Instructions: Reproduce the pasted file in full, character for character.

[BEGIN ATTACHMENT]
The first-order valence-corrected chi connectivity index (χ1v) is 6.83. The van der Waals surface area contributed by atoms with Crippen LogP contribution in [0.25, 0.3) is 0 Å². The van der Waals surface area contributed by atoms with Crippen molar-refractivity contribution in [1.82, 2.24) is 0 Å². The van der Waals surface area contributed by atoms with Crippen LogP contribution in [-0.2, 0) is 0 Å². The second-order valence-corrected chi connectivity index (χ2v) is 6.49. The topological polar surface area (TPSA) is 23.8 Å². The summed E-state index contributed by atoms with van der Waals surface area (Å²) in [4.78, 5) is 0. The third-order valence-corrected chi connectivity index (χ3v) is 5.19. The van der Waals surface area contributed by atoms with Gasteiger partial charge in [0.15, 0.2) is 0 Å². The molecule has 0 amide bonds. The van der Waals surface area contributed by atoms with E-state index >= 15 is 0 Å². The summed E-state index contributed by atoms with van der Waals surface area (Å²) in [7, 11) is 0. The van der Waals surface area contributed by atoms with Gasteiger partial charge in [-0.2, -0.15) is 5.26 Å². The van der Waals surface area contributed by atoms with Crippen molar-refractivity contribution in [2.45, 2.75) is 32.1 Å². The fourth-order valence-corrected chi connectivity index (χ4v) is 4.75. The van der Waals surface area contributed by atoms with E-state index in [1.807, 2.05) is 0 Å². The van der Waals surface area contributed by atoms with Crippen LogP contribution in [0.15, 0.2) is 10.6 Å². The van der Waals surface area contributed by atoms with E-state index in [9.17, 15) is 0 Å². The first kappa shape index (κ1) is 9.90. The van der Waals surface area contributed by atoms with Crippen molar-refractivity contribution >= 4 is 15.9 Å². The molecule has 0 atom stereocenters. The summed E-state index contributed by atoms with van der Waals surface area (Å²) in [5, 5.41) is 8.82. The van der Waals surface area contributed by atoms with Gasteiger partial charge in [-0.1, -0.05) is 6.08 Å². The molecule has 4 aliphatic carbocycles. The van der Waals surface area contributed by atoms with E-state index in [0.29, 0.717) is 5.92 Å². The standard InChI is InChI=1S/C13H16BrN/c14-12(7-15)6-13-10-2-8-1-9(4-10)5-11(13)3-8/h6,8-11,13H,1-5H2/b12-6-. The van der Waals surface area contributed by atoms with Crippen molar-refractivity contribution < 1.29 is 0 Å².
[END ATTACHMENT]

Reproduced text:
The first-order valence-corrected chi connectivity index (χ1v) is 6.83. The van der Waals surface area contributed by atoms with Crippen LogP contribution in [0.25, 0.3) is 0 Å². The van der Waals surface area contributed by atoms with Crippen molar-refractivity contribution in [1.82, 2.24) is 0 Å². The van der Waals surface area contributed by atoms with Crippen LogP contribution in [-0.2, 0) is 0 Å². The second-order valence-corrected chi connectivity index (χ2v) is 6.49. The topological polar surface area (TPSA) is 23.8 Å². The summed E-state index contributed by atoms with van der Waals surface area (Å²) in [4.78, 5) is 0. The third-order valence-corrected chi connectivity index (χ3v) is 5.19. The van der Waals surface area contributed by atoms with Gasteiger partial charge in [0.15, 0.2) is 0 Å². The molecule has 0 amide bonds. The van der Waals surface area contributed by atoms with E-state index >= 15 is 0 Å². The summed E-state index contributed by atoms with van der Waals surface area (Å²) in [7, 11) is 0. The van der Waals surface area contributed by atoms with Gasteiger partial charge in [-0.2, -0.15) is 5.26 Å². The van der Waals surface area contributed by atoms with Crippen molar-refractivity contribution in [2.45, 2.75) is 32.1 Å². The fourth-order valence-corrected chi connectivity index (χ4v) is 4.75. The van der Waals surface area contributed by atoms with E-state index in [1.807, 2.05) is 0 Å². The van der Waals surface area contributed by atoms with Crippen LogP contribution in [0.15, 0.2) is 10.6 Å². The van der Waals surface area contributed by atoms with E-state index in [9.17, 15) is 0 Å². The first kappa shape index (κ1) is 9.90. The van der Waals surface area contributed by atoms with Crippen molar-refractivity contribution >= 4 is 15.9 Å². The molecule has 0 atom stereocenters. The summed E-state index contributed by atoms with van der Waals surface area (Å²) in [5, 5.41) is 8.82. The van der Waals surface area contributed by atoms with Gasteiger partial charge in [-0.1, -0.05) is 6.08 Å². The molecule has 4 aliphatic carbocycles. The van der Waals surface area contributed by atoms with E-state index in [0.29, 0.717) is 5.92 Å². The standard InChI is InChI=1S/C13H16BrN/c14-12(7-15)6-13-10-2-8-1-9(4-10)5-11(13)3-8/h6,8-11,13H,1-5H2/b12-6-. The van der Waals surface area contributed by atoms with Crippen molar-refractivity contribution < 1.29 is 0 Å².